3 doses of wicked women from the 1980s

I’m close to being tapped of any 1980s horror in my collection that I haven’t yet blogged about, and I cross three more off the list with this nostalgic triple feature.


I read Peter Straub’s novel in the early 80s before I saw the film on cable (I can’t believe I was reading Straub and King when I was thirteen), and it is a truly chilling, classic ghost story…about old men who get together to tell ghost stories.

While I appreciate the all-star cast of classic actors playing the roles—Fred Astaire, Melvyn Douglas, Douglas Fairbanks Jr., John Houseman—it’s hard to fathom that casting didn’t instead go after the likes of Peter Cushing, Vincent Price, and Christopher Lee. But I guess that would have been too horror novelty for them, and this is more of a serious Hollywood movie.

The story-telling club is a form of therapy for the men to cope with something that happened back in their school days. But suddenly they begin to have disturbing nightmares. Clearly their plan is backfiring.

Meanwhile, Craig Wasson (Body Double, A Nightmare On Elm Street 3) is obsessed with finding the woman he believes killed his brother (also played by Wasson, with a bad mustache and bad green screen in a scene that also gives us a shot of his bouncing wiener).

Masterfully creepy Alice Krige (Silent Hill, Sleepwalkers, Stay Alive) plays the haunting female lead, whose existence crosses generations to affect both Wasson and the older men, so they realize they must work together to put an end to her evil.

It’s a generally cliché plot by today’s standards…and a little confusing at times due to extraneous characters that are somewhat unnecessary to the main ghost story. This evil bitch seriously doesn’t need henchmen…and henchchildren.

But the film has an old school gothic horror charm and eerie atmosphere, even if the appearance of a corpse woman loses its potency after the first few appearances.


Director Ulli Lommel has been around for decades, going back to the 70s (Tenderness of the Wolves) and 80s (The Boogey Man), and continuing through the new millennium (Zombie Nation).

This is more an historical occult film rather than a scary horror film. 300 years ago a town killed 3 women believed to be witches, in gruesome ways. While the deaths aren’t gory, it’s the power of suggestion that makes them heinous. Well, that and the fact that a mob of human beings could and actually did do things like this to other human beings.

In the current day, three progressive women show up in the same town at the same time, and the conservative townsfolk (men) react very negatively. We’re talking men who justify themselves by saying things like “God made Adam first,” “those girls must be queers,” and “all the presidents have been men.” That last one hurts the most these days.

Indeed, this simple little film is actually a pretty smart, contemporary look at women’s rights and women’s issues in our society…and how much the ghosts of our country’s past (aka: religion) are still ingrained in the way we treat women today.

Donald Pleasence makes a brief appearance as a doctor (and examines a pretty boy), there are a few creepy scenes with demons and horned beasts, there’s a melting face scene right out of Raiders of the Lost Ark, there are more gruesome kills shadowing the original ones, and there’s a juicy twist at the end.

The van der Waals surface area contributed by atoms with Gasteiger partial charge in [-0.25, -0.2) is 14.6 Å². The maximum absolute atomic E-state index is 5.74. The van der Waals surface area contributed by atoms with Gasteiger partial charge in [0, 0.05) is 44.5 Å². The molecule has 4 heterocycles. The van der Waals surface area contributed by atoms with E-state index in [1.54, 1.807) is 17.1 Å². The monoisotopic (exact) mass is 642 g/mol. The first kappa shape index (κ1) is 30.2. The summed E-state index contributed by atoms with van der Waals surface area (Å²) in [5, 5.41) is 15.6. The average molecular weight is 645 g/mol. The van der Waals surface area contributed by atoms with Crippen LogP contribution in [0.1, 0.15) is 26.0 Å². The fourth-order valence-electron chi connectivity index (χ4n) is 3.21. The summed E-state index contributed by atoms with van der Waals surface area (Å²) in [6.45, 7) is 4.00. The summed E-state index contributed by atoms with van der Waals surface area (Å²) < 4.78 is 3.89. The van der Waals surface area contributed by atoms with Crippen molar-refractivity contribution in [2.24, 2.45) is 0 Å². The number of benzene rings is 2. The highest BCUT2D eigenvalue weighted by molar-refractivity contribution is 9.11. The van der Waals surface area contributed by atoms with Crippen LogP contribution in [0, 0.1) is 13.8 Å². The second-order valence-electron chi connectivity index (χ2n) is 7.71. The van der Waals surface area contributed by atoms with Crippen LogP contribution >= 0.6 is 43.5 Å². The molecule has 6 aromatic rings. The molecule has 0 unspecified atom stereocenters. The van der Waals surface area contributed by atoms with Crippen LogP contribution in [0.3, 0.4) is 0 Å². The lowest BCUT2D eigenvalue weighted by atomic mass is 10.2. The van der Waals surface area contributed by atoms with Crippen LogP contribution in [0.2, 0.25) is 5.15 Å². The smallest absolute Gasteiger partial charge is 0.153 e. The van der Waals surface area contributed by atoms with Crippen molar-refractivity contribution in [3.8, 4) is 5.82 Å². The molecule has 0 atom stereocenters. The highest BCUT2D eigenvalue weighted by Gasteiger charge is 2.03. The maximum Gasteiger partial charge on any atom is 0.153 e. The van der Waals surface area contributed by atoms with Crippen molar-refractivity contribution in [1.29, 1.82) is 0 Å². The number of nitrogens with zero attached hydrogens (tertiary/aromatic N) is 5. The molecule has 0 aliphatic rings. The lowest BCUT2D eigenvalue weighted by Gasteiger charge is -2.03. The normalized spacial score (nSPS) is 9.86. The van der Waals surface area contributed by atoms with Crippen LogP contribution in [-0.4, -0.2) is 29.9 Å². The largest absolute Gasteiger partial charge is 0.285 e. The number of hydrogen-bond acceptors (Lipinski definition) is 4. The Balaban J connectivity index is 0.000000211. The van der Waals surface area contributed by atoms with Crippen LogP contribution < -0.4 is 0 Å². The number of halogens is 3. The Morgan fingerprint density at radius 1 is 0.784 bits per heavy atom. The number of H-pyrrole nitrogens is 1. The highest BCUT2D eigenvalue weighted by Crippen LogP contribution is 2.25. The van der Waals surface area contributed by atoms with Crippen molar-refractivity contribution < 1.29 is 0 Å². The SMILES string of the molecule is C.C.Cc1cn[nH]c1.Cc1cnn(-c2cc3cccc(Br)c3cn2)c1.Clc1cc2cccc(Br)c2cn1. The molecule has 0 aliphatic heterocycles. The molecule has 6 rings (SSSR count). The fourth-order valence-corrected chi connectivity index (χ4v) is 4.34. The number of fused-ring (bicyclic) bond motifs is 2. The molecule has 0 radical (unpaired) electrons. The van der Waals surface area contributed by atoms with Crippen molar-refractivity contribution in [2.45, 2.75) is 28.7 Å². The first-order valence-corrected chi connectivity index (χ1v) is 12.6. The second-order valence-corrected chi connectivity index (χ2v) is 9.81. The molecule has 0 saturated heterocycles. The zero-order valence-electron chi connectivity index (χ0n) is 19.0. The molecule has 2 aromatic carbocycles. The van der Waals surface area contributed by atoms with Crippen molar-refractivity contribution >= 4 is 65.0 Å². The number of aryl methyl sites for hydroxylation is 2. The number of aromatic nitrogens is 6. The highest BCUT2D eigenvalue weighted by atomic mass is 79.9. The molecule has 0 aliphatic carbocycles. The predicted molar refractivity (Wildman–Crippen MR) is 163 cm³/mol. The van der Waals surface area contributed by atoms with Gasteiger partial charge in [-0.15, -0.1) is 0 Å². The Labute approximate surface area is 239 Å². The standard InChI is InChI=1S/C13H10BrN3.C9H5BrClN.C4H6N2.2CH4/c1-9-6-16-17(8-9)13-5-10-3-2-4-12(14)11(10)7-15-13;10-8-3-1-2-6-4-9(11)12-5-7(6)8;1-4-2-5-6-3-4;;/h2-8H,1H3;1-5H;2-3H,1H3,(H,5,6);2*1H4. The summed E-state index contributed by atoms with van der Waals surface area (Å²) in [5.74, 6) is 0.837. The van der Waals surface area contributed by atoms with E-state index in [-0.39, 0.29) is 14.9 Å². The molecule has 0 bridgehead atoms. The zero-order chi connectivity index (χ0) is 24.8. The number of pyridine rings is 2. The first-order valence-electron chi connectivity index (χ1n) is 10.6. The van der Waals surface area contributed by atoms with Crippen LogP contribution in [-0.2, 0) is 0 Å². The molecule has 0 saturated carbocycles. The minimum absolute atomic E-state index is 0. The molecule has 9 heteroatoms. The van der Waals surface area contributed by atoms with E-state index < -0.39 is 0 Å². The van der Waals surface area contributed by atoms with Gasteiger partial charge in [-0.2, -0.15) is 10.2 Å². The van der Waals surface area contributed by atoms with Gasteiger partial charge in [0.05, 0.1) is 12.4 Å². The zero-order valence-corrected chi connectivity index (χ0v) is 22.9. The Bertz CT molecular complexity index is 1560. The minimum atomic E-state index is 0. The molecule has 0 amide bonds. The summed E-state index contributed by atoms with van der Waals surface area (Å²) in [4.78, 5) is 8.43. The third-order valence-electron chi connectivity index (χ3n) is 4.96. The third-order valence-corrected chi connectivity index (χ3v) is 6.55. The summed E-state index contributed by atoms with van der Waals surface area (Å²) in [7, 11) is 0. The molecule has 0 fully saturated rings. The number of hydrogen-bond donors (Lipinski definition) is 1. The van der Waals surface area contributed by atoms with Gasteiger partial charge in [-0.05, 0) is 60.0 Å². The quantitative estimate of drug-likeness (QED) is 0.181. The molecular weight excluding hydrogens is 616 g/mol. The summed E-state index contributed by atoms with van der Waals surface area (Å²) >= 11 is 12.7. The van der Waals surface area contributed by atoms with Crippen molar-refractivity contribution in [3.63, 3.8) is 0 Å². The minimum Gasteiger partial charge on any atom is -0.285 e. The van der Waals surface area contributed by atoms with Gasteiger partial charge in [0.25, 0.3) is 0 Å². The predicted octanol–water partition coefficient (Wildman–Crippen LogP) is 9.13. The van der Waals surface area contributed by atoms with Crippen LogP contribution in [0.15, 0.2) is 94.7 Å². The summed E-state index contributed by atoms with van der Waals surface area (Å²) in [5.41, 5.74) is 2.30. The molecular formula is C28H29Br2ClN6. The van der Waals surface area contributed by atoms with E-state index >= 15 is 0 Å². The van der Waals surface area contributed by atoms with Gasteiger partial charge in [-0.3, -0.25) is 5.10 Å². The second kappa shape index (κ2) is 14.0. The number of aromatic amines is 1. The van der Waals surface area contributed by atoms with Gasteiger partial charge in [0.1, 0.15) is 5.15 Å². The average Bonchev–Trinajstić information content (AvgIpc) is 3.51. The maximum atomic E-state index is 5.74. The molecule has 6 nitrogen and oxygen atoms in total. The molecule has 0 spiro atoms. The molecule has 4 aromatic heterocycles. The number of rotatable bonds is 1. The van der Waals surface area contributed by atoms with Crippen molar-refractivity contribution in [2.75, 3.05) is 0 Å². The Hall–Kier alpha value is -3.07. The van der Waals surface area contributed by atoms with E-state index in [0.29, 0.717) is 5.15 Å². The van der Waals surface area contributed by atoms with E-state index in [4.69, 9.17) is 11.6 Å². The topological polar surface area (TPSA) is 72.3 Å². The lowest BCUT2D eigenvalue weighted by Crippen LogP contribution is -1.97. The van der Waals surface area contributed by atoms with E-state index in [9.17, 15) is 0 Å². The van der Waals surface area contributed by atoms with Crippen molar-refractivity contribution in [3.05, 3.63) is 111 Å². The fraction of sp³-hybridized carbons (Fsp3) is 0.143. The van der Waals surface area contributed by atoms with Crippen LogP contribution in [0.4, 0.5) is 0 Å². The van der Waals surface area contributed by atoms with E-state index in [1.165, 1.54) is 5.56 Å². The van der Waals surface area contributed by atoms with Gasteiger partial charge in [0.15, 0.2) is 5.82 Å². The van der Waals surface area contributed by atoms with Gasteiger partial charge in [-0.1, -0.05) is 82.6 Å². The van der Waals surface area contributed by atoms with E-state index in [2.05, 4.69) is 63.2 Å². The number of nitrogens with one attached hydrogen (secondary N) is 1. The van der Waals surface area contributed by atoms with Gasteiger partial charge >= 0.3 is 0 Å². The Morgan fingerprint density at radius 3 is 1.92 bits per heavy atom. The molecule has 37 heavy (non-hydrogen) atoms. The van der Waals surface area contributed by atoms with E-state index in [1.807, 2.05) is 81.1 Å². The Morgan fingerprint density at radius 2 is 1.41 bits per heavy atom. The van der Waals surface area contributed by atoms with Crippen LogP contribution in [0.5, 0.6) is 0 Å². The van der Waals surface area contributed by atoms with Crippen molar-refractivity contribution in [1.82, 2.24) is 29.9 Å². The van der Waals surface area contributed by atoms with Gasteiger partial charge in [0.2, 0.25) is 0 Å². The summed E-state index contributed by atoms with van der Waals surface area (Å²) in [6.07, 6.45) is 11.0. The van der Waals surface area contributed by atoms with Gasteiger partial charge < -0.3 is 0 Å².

Shockingly, the director of Sophie’s Choice followed up with this thriller. It was a cable fave of mine back in the day, but watching it now I can see just how much power the thrill of Freddy’s dream world had on movie audiences and filmmakers at the time.

These days, I can overlook the dream scream allure, and that makes me realize this movie is kind of terrible…and way too long at 105 minutes.

Kristy McNichol is a flautist who goes to study in a master music program much against her controlling father’s wishes, subletting from a friend…who soon becomes a lover.

She’s plagued by both gothic dreams and dreams of people in her current day life in period piece sequences that are absolutely pointless. BLECH. There are some references to the loss of her mother and the way the father treated her that never pan out either.

The focus is on Kristy suffering from PTSD after a guy breaks into her apartment with a knife and terrorizes her. It’s the best scene in the film, but it’s all downhill from there.

She’s racked with guilt about fighting back. It infiltrates her nightmares. So she starts working with…brace yourself…an animal dream therapist. And after their entire first session is over, they’re both like, I don’t even know your name. WHAT? This movie is sooooo bad.

All the suspense and scares are supposed to be packed into her nightmare sequences, but it’s all repetitive and…pointless. But at least Kristy turns into a raging killer in her dreams as she unleashes her defenses on her attacker.

It all leads—like countless 80s thrillers did—to a ledge on the top of a high-rise building. Of course in her mind it’s a castle because she is sleepwalking in her period piece world (she has so many periods in this movie). It’s painfully melodramatic and makes no sense.

About Daniel

I am the author of the horror anthologies CLOSET MONSTERS: ZOMBIED OUT AND TALES OF GOTHROTICA and HORNY DEVILS, and the horror novels COMBUSTION and NO PLACE FOR LITTLE ONES. I am also the founder of BOYS, BEARS & SCARES, a facebook page for gay male horror fans! Check it out and like it at www.facebook.com/BoysBearsandScares.
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